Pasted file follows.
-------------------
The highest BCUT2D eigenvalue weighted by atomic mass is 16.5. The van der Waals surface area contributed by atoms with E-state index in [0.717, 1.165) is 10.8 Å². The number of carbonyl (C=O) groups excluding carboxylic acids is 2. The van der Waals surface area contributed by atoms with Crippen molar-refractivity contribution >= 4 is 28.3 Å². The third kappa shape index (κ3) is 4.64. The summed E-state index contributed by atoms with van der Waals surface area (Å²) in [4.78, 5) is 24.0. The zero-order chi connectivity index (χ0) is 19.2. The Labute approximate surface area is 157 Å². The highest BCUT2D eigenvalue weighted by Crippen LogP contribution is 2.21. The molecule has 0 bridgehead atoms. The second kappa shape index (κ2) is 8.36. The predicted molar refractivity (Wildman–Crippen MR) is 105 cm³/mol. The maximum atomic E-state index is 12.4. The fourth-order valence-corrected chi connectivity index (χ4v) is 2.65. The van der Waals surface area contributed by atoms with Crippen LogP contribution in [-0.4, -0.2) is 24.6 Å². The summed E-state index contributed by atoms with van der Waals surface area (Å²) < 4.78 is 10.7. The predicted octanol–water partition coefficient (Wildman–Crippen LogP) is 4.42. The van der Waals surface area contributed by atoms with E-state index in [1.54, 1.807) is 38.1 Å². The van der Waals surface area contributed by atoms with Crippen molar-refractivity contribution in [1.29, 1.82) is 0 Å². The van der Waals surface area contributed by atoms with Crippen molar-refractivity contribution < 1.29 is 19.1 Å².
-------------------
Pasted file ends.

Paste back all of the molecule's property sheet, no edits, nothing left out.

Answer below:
The highest BCUT2D eigenvalue weighted by atomic mass is 16.5. The van der Waals surface area contributed by atoms with E-state index in [0.717, 1.165) is 10.8 Å². The number of carbonyl (C=O) groups excluding carboxylic acids is 2. The van der Waals surface area contributed by atoms with Crippen molar-refractivity contribution >= 4 is 28.3 Å². The third kappa shape index (κ3) is 4.64. The summed E-state index contributed by atoms with van der Waals surface area (Å²) in [4.78, 5) is 24.0. The zero-order chi connectivity index (χ0) is 19.2. The Labute approximate surface area is 157 Å². The highest BCUT2D eigenvalue weighted by Crippen LogP contribution is 2.21. The molecule has 0 bridgehead atoms. The second kappa shape index (κ2) is 8.36. The predicted molar refractivity (Wildman–Crippen MR) is 105 cm³/mol. The maximum atomic E-state index is 12.4. The fourth-order valence-corrected chi connectivity index (χ4v) is 2.65. The van der Waals surface area contributed by atoms with Crippen LogP contribution in [-0.4, -0.2) is 24.6 Å². The summed E-state index contributed by atoms with van der Waals surface area (Å²) < 4.78 is 10.7. The predicted octanol–water partition coefficient (Wildman–Crippen LogP) is 4.42. The van der Waals surface area contributed by atoms with E-state index in [1.54, 1.807) is 38.1 Å². The van der Waals surface area contributed by atoms with Crippen molar-refractivity contribution in [1.29, 1.82) is 0 Å². The van der Waals surface area contributed by atoms with Crippen molar-refractivity contribution < 1.29 is 19.1 Å².